News Release

Top 5 Employee Retention Tips

Cite This
News Release, (2022, August 18). Top 5 Employee Retention Tips. Psychreg on Organisational Psychology. https://www.psychreg.org/employee-retention-tips/
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Over the past couple of years, work has changed for businesses across the globe. This change, at times, hindered the ability to keep employees satisfied and to want to stay employed within their company.

This phenomenon of so many people leaving their jobs after the pandemic and subsequent lockdowns became an ongoing economic trend coined the great resignation.

HR leaders and managing directors need to create strategies to positively impact employee retention and avoid the ramifications of a high staff turnover. At Marketing Signals, we’ve implemented various methods that have retained top talent, improved morale and established an engaged company while working remotely. Here’s how we do it. 

Four-day working week

The business transitioned to a four-day-week nearly three months ago. The catalyst for the move came from the rise in the cost of living, which led to an employee asking for a change in working hours due to rising childcare costs.

This new work model focuses on quality, not quantity, and revolutionises the future of work. We already measured our teams based on output, not attendance, before moving to a four-day week and continuing to work flexi-time with our daily hours.

This move has given my team the freedom to enjoy life while improving their well-being. A good work-life balance is a key to a happy and healthy workforce which leads to loyalty, ultimately helping our business grow.

Flexible working policy 

Our flexible working policy means everyone can take some time out when needed, which also applies to me. I always encourage my employees to go for a walk and stretch their legs.

Although our mantra is work from anywhere, most of the team work from home, which can take its toll on your mental health if you don’t take regular breaks, so I’m happy for my team to close their laptops whenever they need to. Whether it’s to go for a walk, pick the kids up, take a long lunch or just switch off. 

Doing this helps improve my employees’ well-being and work/life balance by making sure that everyone is taking the time they need to relax out of hours. It also improves motivation, as employees feel refreshed and well-rested at work. 

Communication is the key

When working predominantly from home, it’s important to remember to keep in touch. Being present also helps create a workplace culture built on openness and collaboration, which is essential in any remote or in-person office.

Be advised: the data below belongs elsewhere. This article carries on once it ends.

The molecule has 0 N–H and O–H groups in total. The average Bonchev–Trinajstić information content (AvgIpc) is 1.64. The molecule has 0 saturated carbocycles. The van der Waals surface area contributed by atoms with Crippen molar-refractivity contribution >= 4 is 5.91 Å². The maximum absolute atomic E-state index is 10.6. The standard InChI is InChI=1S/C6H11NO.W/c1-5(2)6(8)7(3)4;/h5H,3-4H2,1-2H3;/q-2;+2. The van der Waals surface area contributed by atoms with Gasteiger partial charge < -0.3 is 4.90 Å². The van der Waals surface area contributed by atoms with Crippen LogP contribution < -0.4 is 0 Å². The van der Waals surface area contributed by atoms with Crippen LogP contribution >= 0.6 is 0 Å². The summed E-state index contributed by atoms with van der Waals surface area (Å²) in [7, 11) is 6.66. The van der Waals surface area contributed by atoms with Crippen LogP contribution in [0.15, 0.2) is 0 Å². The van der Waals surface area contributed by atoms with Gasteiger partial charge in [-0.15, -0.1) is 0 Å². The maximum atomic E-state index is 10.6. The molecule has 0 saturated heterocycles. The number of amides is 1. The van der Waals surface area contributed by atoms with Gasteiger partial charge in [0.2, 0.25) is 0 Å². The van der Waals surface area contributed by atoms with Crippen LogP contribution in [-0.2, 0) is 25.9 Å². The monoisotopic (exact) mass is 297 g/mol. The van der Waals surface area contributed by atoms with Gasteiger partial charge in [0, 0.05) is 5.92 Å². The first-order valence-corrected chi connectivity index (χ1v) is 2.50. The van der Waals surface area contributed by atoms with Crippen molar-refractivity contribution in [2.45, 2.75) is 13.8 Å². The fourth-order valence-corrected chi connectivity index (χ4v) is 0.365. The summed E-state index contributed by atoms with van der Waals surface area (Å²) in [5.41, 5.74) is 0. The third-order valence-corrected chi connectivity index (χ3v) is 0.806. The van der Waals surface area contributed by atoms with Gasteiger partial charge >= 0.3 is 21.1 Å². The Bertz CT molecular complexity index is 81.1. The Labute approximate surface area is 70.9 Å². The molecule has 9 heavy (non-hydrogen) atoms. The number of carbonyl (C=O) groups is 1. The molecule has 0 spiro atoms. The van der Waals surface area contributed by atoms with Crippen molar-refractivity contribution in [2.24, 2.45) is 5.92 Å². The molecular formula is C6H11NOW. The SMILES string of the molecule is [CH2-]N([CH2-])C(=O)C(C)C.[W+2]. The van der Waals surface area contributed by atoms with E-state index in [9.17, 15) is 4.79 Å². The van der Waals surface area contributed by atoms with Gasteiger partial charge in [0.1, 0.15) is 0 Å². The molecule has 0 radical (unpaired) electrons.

While being present in day-to-day meetings reminds your team that you’re there, make sure you have dedicated check-ins with your colleagues too. This will help make sure you’re able to provide support if needed.

This could take the form of a one-on-one video call or simply be a monthly review with smaller groups. Having a meeting designed for giving feedback can make employees more likely to contribute honestly without feeling like they’re wasting time. It can also be great for a brainstorming session. 

Be open and transparent 

We have an open door policy so all employees can come to me and chat about anything, whether work-related or personal, and it will be treated in confidence. It’s imperative that senior staff members ensure they’re not absent managers.

Some businesses might lack face-to-face contact, but that doesn’t mean you can’t develop a formal structure that prioritises regular contact. Ensuring every individual at each location has what they need to be successful while making yourself available when they need additional support is vital.

This will ultimately help keep employees autonomous and ensure they feel supported and heard, which is essential for employee retention

Encourage socialising with weekly quizzes

Encouraging your team to chat with one another outside of work hours can boost morale and help build better relationships. Whether it’s a virtual quiz or a video call with some drinks, I think it’s important for my team to feel like they know each other outside the workplace.

We all take part in a weekly quiz with a leaderboard, which helps build a sense of community within the team despite working remotely and helps us get to know each other better. Those taking part in the quiz donate money at the start of the year, and at the end, the money is all donated to Mind, the mental health charity. 

But it’s not just social events that can improve our well-being. After the weekend, we all make sure we’re catching up on calls to ask how it went to develop a more personal connection and ensure we’re not always focused on work. While it’s not always possible or practical to build small-talk into meetings, make sure you’re seizing the chances you have to ensure everyone is OK.


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